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The Royal Ballet in Ashton’s
Scènes de Ballet. Photo by Dee Conway, Courtesy ROH.
Frederick Ashton: Triple Bill
Les Patineurs, Divertissements, Scènes de Ballet. Opus Arte.
Though best-known for the sunny comedy of La Fille Mal Gardée and the shimmering magic of The Dream, Frederick Ashton created a magnificently varied repertoire that has largely disappeared from the stage. The Royal Ballet’s fascinating compilation of live performances recorded by the BBC includes two complete works, Les Patineurs and Scènes de Ballet—and a selection of six divertissements—which together celebrate the extraordinary range of his talent and imagination.
An impassioned Tamara Rojo steals the show in one of the short pieces, Five Brahms Waltzes in the Manner of Isadora Duncan, fusing dramatic and musical subtleties to evoke the legendary performer. Viacheslav Samodurov is equally compelling in a stately variation from the long-lost Devil’s Holiday, which weaves statuesque poses and port de bras into a vision of noble simplicity.
The four pas de deux embody distinct facets of romance, from oriental languor in Thaïs to swirling giddiness in Voices of Spring. Past stars, such as Darcey Bussell, and current favorites, such as Carlos Acosta and the effervescent Leanne Benjamin, shape each fluid phrase into the sinuous curves that Ashton prized so highly.
Pretty as a Victorian valentine, Les Patineurs transforms ice skating into a charming entertainment that challenges dancers to the limit; Ashton created it in 1937 to help train Sadler’s Wells Ballet’s young artists. Framed by lacy arches, a lively ensemble, and two pairs of women, a couple of dreamy lovers and a male virtuoso glide across the rink by turn. They skim, spin, and jump as if absorbing their speed and power directly from the ice. Secure in his remarkable skill, Steven McRae polishes off the Blue Boy’s intricate variations with jaunty clarity, and Samantha Raine and Akane Takada as the Blue Girls bring an insouciant sparkle to their dizzying turns.
As abstract as its music, Scènes de Ballet takes dance itself as its subject, coolly adopting the rigorous architecture of Stravinsky’s tart, angular score. Ashton claimed he became “fascinated with geometrical figures, and…wanted to do a ballet that could be seen from any angle,” so the occasional shot from the wings suits this work perfectly. It’s difficult to appreciate the overall structure when the camera thrusts us among the performers, but Ashton’s ingenuity shines through every sequence, as it does from every moment of this captivating collection. —Barbara Newman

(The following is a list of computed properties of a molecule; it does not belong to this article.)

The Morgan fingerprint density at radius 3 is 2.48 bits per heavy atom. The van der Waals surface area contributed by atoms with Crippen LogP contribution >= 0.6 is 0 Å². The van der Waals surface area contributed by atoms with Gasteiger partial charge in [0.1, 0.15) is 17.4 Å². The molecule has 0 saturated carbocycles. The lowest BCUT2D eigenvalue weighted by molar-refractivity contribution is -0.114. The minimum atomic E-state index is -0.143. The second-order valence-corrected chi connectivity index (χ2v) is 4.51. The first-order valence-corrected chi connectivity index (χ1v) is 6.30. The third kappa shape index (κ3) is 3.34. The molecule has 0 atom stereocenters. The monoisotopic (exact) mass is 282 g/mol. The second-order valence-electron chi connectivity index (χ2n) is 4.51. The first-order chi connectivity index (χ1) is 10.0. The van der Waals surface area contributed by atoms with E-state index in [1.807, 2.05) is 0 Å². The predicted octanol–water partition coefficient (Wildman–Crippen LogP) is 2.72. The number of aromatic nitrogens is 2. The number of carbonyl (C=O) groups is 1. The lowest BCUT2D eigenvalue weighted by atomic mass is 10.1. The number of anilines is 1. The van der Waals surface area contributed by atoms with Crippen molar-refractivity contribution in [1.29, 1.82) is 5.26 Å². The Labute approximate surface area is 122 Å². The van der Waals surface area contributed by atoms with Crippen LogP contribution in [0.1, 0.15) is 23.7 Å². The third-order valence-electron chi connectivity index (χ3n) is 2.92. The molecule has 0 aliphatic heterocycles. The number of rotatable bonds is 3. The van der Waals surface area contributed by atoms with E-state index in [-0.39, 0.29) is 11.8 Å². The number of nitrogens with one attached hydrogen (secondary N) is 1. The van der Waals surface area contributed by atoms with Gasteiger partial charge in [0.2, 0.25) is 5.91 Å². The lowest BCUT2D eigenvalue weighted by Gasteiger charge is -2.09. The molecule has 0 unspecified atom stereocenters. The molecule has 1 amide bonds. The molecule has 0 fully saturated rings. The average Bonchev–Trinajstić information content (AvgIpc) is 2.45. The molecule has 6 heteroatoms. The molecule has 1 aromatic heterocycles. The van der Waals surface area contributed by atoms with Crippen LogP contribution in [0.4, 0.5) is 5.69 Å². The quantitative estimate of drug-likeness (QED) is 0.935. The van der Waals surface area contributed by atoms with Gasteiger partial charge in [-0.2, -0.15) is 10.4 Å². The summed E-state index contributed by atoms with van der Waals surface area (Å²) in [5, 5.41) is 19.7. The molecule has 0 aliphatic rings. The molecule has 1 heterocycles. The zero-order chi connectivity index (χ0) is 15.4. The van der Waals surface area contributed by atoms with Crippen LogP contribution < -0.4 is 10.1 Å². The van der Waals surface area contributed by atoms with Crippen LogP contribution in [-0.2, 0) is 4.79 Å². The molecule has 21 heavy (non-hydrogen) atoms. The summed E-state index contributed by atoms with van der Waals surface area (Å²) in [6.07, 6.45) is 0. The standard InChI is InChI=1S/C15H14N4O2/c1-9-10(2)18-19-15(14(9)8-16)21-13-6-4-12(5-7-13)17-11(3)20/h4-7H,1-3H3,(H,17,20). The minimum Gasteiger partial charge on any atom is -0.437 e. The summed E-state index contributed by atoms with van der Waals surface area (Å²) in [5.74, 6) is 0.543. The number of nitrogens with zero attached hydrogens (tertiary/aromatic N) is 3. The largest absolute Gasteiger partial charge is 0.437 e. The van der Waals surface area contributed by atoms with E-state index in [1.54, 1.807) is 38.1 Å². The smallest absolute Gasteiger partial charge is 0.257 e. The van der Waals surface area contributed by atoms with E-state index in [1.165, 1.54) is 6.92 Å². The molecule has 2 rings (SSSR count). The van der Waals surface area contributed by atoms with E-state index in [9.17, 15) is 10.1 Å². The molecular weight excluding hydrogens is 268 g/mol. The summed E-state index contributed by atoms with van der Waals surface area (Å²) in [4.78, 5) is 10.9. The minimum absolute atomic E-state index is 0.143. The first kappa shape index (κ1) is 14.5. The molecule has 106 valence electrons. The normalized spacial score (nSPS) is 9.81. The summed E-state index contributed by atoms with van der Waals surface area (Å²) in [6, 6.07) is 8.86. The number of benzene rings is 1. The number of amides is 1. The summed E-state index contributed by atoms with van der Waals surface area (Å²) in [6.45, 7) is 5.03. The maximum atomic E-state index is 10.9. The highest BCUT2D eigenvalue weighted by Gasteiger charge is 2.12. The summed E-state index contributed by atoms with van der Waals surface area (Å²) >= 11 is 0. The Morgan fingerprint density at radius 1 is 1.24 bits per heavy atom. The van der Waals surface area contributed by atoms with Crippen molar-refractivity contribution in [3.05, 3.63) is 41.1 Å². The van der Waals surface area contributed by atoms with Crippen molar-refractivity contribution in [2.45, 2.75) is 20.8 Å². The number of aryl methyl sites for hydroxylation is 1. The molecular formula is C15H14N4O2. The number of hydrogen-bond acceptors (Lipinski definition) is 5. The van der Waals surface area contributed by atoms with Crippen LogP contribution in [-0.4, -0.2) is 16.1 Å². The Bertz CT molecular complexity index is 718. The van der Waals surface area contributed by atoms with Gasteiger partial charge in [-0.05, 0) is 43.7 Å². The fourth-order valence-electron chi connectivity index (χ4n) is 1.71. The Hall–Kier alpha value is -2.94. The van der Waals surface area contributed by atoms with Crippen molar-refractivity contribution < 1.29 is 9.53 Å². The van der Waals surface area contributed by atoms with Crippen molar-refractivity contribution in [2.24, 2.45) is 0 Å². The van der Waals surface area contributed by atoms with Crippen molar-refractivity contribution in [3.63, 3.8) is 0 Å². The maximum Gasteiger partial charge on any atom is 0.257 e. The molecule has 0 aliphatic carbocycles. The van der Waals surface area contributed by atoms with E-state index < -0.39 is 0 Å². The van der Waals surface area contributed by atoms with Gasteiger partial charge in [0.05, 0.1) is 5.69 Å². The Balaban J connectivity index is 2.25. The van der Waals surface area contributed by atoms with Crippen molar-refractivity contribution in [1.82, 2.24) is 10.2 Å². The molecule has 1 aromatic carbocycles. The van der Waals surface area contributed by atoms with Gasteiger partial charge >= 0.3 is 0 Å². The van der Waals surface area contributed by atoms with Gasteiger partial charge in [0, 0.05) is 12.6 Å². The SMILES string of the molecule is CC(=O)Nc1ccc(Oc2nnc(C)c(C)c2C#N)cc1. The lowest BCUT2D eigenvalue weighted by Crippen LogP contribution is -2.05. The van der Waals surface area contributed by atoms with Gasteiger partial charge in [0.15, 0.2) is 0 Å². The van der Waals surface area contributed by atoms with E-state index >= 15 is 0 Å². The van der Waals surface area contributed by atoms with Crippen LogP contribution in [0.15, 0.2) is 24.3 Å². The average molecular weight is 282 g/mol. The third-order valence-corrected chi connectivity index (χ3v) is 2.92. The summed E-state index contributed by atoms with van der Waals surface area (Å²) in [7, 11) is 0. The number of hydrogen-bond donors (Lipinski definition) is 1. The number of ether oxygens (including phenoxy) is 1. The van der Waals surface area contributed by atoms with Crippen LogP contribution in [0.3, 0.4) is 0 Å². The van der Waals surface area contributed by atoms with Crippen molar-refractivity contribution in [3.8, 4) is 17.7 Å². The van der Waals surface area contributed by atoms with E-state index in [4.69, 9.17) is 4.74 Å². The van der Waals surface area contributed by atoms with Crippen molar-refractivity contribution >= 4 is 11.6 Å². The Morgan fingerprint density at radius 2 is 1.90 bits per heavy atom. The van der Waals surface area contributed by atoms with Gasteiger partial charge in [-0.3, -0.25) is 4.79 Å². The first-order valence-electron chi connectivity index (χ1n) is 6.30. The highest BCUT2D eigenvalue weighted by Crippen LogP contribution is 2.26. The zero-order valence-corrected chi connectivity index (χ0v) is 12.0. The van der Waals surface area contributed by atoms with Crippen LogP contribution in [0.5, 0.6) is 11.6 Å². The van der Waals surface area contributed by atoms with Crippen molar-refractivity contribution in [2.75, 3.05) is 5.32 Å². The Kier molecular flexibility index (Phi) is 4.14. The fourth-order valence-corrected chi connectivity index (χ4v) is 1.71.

Dance on TV
If you’re looking for an escapist Broadway musical, Memphis is not your thing. But if you want a funny, insightful show about pre-civil rights race relations with great singing and dancing along the way, tune in to PBS on Feb. 24. Christopher Ashley’s Memphis tells the story of a hyper white deejay (Chad Kimball) who falls in love with black music—and with a gorgeous black singer (Montego Glover). He puts “race music” on the air and all hell breaks loose. Sergio Trujillo’s choreography may not be exactly what people were doing in the all-black clubs of 1950s Memphis, but the combination of Broadway, jazz, and jitterbug is authentic enough. Check local listings. —Wendy Perron
had Kimball and Montego Glover. Photo by Broadway Worldwide, Courtesy PBS.
“Music, color, costumes, the set if there is any, space, time, rhythm, people, personalities…It’s like a gigantic three-dimensional crossword puzzle sometimes to fit these elements together…That’s where the craft comes in.” When legendary choreographer Paul Taylor describes his approach to making dances, he’s looking back at 135 works. For his newest piece, he has opened up the behind-the-scenes process to the public in an online venture dubbed “Create with Taylor.” (The “create” refers to supporting the Taylor creation, rather than contributing choreography). For $5, anyone with an internet connection can view rehearsal footage, photos, and blogs that document the work-in-progress. Supporters at this level will also be listed by name on the PTDC website. Since December, photographers Matthew Murphy and Whitney Browne have been sharing rehearsal images, and the Taylor dancers, as well as other members of the extraordinary creative team like lighting guru Jennifer Tipton and costume designer Santo Loquasto, have contributed blogs about the new work. And every Friday, rehearsal footage of the piece—which premieres in Syracuse, New York, in March—is posted. To become a “creator,” see www.createwithtaylor.org. —Kina Poon
From left: Michael Apuzzo, Paul Taylor, and Sean Mahoney rehearse the new work. Photo by Matthew Murphy, Courtesy PTDC.